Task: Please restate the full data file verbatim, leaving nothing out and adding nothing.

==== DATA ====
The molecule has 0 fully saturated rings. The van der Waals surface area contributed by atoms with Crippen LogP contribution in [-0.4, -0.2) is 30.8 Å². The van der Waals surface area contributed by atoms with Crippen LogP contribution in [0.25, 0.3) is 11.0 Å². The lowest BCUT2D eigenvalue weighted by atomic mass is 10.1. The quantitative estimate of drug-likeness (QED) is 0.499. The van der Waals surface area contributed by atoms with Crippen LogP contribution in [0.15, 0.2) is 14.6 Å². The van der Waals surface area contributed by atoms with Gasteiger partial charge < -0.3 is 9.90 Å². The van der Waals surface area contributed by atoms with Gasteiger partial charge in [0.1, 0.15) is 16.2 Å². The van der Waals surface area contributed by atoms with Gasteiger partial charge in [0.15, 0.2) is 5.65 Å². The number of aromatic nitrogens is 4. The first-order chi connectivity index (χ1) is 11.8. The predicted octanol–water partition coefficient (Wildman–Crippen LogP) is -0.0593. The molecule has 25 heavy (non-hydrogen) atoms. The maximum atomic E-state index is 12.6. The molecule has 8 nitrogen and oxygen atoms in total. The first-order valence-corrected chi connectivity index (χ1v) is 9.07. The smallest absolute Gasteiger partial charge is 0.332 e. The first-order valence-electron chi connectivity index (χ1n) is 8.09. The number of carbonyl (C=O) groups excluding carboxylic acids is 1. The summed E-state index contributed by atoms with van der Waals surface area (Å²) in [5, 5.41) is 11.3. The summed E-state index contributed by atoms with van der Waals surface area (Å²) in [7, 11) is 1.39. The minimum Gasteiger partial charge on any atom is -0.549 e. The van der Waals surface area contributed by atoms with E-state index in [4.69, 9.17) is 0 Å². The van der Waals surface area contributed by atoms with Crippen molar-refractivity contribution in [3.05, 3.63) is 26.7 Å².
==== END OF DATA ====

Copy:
The molecule has 0 fully saturated rings. The van der Waals surface area contributed by atoms with Crippen LogP contribution in [-0.4, -0.2) is 30.8 Å². The van der Waals surface area contributed by atoms with Crippen LogP contribution in [0.25, 0.3) is 11.0 Å². The lowest BCUT2D eigenvalue weighted by atomic mass is 10.1. The quantitative estimate of drug-likeness (QED) is 0.499. The van der Waals surface area contributed by atoms with Crippen LogP contribution in [0.15, 0.2) is 14.6 Å². The van der Waals surface area contributed by atoms with Gasteiger partial charge < -0.3 is 9.90 Å². The van der Waals surface area contributed by atoms with Gasteiger partial charge in [0.1, 0.15) is 16.2 Å². The van der Waals surface area contributed by atoms with Gasteiger partial charge in [0.15, 0.2) is 5.65 Å². The number of aromatic nitrogens is 4. The first-order chi connectivity index (χ1) is 11.8. The predicted octanol–water partition coefficient (Wildman–Crippen LogP) is -0.0593. The molecule has 25 heavy (non-hydrogen) atoms. The maximum atomic E-state index is 12.6. The molecule has 8 nitrogen and oxygen atoms in total. The first-order valence-corrected chi connectivity index (χ1v) is 9.07. The smallest absolute Gasteiger partial charge is 0.332 e. The first-order valence-electron chi connectivity index (χ1n) is 8.09. The number of carbonyl (C=O) groups excluding carboxylic acids is 1. The summed E-state index contributed by atoms with van der Waals surface area (Å²) in [5, 5.41) is 11.3. The summed E-state index contributed by atoms with van der Waals surface area (Å²) in [7, 11) is 1.39. The minimum Gasteiger partial charge on any atom is -0.549 e. The van der Waals surface area contributed by atoms with E-state index in [4.69, 9.17) is 0 Å². The van der Waals surface area contributed by atoms with Crippen molar-refractivity contribution in [3.05, 3.63) is 26.7 Å².